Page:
The Southern Idaho Solid Waste District is exploring a partnership that could eventually recycle up to half of the waste going into the landfill. At the quarterly meeting of Business Plus on Thursday in Burley, district Director Nate Francisco presented an idea to turn almost anything — from cow carcasses to car tires — into natural gas and sold for a profit. “We’re looking at taking this large amount of waste; we’re already getting it in one place,” Francisco told the group. “And now, how do we get the resources out? And how do we make that economical?”
The landfill at Milner Butte serves seven counties of the Magic Valley. Created in 1993, the landfill was designed to be operational until 2080. With the valley’s growth rate and the increase in commercial waste produced in the region, the landfill, however, is estimated to have only enough space left to last only another 35 years. Francisco and members of the solid waste district board are exploring ways to slow the flow of waste into the landfill.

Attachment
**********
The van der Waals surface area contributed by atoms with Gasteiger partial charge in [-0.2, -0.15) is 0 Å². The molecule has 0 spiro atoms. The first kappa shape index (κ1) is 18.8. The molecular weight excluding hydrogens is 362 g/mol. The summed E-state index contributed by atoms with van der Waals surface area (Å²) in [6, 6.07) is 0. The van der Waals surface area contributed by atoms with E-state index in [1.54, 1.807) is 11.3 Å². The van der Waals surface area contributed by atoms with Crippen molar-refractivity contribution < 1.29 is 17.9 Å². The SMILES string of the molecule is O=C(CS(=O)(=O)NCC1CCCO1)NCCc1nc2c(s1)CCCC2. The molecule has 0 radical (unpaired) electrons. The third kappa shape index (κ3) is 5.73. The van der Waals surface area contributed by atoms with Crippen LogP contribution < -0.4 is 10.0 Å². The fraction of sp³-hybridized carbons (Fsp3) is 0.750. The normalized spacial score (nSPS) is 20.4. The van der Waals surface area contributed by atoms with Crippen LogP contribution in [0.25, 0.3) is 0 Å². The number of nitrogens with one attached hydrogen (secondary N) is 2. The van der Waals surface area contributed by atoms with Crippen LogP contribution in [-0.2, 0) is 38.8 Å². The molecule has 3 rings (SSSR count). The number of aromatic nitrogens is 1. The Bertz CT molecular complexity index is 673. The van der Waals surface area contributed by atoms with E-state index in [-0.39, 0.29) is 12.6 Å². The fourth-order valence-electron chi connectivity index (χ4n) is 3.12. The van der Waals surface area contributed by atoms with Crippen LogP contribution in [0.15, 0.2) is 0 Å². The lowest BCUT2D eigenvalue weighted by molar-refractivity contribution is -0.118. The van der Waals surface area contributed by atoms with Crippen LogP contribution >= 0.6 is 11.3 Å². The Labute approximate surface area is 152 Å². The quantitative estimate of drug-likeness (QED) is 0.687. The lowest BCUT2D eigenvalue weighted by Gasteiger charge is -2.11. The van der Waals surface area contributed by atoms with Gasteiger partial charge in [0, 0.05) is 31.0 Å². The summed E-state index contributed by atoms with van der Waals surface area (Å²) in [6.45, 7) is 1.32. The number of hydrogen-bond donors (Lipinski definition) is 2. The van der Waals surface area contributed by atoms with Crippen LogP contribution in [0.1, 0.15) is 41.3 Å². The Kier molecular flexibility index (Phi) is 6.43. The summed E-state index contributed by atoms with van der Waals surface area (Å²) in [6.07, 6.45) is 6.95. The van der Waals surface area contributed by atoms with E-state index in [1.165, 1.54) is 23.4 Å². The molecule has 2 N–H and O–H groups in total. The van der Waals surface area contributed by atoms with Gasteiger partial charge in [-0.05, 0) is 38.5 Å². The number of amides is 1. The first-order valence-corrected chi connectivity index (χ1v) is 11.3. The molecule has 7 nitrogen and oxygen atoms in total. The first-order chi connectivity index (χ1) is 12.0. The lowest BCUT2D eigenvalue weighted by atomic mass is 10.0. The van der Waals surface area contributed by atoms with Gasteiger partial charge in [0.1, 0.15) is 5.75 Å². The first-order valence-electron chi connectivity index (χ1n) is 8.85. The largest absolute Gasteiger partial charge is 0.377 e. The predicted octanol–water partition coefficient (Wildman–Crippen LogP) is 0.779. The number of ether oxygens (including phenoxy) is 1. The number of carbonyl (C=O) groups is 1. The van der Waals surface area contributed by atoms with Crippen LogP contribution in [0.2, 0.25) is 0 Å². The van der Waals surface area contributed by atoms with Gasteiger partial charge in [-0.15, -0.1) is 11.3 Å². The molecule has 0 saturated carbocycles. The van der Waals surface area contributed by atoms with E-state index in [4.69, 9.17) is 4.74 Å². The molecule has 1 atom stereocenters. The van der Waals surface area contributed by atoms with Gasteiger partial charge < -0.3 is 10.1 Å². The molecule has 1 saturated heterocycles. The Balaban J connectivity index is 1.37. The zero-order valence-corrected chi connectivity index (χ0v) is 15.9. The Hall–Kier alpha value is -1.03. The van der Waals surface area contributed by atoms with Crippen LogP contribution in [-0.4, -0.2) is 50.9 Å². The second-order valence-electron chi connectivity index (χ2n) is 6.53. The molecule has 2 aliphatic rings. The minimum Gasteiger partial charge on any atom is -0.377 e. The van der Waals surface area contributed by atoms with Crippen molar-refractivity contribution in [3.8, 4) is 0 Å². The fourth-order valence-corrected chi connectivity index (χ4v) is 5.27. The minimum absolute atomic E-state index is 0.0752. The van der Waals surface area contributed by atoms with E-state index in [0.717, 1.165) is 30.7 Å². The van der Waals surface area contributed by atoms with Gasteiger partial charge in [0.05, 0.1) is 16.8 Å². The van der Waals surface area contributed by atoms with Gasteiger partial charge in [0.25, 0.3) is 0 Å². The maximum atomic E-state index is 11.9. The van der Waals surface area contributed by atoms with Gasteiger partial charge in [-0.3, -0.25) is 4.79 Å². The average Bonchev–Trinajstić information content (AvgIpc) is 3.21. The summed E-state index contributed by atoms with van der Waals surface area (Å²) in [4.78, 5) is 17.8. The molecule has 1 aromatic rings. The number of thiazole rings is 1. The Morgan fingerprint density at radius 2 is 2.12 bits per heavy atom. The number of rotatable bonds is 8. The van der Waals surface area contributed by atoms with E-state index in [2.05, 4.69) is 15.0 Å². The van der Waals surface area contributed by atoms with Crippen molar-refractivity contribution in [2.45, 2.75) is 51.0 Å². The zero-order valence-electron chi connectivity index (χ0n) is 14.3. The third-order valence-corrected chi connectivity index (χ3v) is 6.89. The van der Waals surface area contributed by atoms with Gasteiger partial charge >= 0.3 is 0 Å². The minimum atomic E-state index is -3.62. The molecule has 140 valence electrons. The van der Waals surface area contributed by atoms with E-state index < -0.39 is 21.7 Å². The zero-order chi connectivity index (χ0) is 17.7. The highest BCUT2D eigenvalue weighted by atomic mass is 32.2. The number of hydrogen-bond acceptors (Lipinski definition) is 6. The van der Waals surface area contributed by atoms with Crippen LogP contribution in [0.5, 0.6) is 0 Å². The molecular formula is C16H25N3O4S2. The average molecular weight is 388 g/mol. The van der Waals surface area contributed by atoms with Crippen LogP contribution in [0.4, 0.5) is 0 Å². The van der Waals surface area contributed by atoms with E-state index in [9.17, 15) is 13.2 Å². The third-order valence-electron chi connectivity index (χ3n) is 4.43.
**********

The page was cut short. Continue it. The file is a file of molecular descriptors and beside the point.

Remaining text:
A key idea behind the new plan is resource recovery. By separating still-usable materials from waste, Francisco said resource recovery makes environmental and fiscal sense. The three-part system, operated by private companies, would extract resources from waste, convert them into a valuable product to be sold, Francisco told the group.